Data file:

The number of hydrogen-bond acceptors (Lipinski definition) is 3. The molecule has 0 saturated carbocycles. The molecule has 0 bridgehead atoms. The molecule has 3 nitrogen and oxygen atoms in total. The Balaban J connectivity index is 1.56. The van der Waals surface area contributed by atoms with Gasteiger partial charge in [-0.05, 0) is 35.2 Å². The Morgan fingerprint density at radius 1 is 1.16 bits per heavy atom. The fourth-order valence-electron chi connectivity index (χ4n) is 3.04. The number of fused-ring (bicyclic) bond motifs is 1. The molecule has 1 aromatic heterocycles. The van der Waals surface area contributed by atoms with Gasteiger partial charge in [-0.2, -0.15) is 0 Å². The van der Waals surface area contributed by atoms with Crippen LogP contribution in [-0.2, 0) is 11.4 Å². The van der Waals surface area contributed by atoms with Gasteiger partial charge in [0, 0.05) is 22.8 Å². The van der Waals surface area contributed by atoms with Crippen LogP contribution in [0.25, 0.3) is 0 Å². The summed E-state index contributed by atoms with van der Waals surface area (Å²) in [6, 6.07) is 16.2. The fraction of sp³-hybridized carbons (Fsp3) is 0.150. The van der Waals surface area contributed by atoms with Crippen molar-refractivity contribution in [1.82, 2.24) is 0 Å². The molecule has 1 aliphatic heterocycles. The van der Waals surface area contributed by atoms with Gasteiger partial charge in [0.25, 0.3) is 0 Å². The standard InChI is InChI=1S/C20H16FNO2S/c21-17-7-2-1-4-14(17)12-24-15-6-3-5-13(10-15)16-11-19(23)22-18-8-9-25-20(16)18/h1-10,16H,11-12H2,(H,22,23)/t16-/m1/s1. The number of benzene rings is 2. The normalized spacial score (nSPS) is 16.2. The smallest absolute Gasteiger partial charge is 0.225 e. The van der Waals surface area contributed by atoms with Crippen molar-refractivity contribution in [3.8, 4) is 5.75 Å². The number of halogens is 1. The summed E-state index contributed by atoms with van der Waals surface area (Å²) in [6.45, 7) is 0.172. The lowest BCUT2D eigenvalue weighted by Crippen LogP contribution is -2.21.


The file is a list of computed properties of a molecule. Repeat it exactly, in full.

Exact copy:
The number of hydrogen-bond acceptors (Lipinski definition) is 3. The molecule has 0 saturated carbocycles. The molecule has 0 bridgehead atoms. The molecule has 3 nitrogen and oxygen atoms in total. The Balaban J connectivity index is 1.56. The van der Waals surface area contributed by atoms with Gasteiger partial charge in [-0.05, 0) is 35.2 Å². The Morgan fingerprint density at radius 1 is 1.16 bits per heavy atom. The fourth-order valence-electron chi connectivity index (χ4n) is 3.04. The number of fused-ring (bicyclic) bond motifs is 1. The molecule has 1 aromatic heterocycles. The van der Waals surface area contributed by atoms with Gasteiger partial charge in [-0.2, -0.15) is 0 Å². The van der Waals surface area contributed by atoms with Crippen LogP contribution in [-0.2, 0) is 11.4 Å². The van der Waals surface area contributed by atoms with Gasteiger partial charge in [0, 0.05) is 22.8 Å². The van der Waals surface area contributed by atoms with Crippen LogP contribution in [0.25, 0.3) is 0 Å². The summed E-state index contributed by atoms with van der Waals surface area (Å²) in [6, 6.07) is 16.2. The fraction of sp³-hybridized carbons (Fsp3) is 0.150. The van der Waals surface area contributed by atoms with Crippen molar-refractivity contribution in [1.82, 2.24) is 0 Å². The molecule has 1 aliphatic heterocycles. The van der Waals surface area contributed by atoms with Gasteiger partial charge in [0.25, 0.3) is 0 Å². The standard InChI is InChI=1S/C20H16FNO2S/c21-17-7-2-1-4-14(17)12-24-15-6-3-5-13(10-15)16-11-19(23)22-18-8-9-25-20(16)18/h1-10,16H,11-12H2,(H,22,23)/t16-/m1/s1. The number of benzene rings is 2. The normalized spacial score (nSPS) is 16.2. The smallest absolute Gasteiger partial charge is 0.225 e. The van der Waals surface area contributed by atoms with Crippen molar-refractivity contribution in [3.8, 4) is 5.75 Å². The number of halogens is 1. The summed E-state index contributed by atoms with van der Waals surface area (Å²) in [6.45, 7) is 0.172. The lowest BCUT2D eigenvalue weighted by Crippen LogP contribution is -2.21.